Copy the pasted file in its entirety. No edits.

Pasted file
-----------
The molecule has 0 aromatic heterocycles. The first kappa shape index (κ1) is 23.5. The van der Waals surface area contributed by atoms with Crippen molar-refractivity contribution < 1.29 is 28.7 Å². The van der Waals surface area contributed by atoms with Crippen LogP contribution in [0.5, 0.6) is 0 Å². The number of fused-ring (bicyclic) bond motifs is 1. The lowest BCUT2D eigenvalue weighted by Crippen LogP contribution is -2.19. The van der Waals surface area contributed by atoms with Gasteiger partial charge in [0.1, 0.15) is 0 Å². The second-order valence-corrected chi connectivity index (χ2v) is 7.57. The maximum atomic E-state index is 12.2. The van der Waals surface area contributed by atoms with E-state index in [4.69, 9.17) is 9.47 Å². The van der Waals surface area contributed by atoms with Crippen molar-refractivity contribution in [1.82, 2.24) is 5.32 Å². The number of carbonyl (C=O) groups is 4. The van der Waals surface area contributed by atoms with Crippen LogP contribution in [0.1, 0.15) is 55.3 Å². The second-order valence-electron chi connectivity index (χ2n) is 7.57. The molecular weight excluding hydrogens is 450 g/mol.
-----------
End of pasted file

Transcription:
The molecule has 0 aromatic heterocycles. The first kappa shape index (κ1) is 23.5. The van der Waals surface area contributed by atoms with Crippen molar-refractivity contribution < 1.29 is 28.7 Å². The van der Waals surface area contributed by atoms with Crippen LogP contribution in [0.5, 0.6) is 0 Å². The number of fused-ring (bicyclic) bond motifs is 1. The lowest BCUT2D eigenvalue weighted by Crippen LogP contribution is -2.19. The van der Waals surface area contributed by atoms with Gasteiger partial charge in [0.1, 0.15) is 0 Å². The second-order valence-corrected chi connectivity index (χ2v) is 7.57. The maximum atomic E-state index is 12.2. The van der Waals surface area contributed by atoms with E-state index in [4.69, 9.17) is 9.47 Å². The van der Waals surface area contributed by atoms with Crippen molar-refractivity contribution in [1.82, 2.24) is 5.32 Å². The number of carbonyl (C=O) groups is 4. The van der Waals surface area contributed by atoms with Crippen LogP contribution in [0.1, 0.15) is 55.3 Å². The second-order valence-electron chi connectivity index (χ2n) is 7.57. The molecular weight excluding hydrogens is 450 g/mol.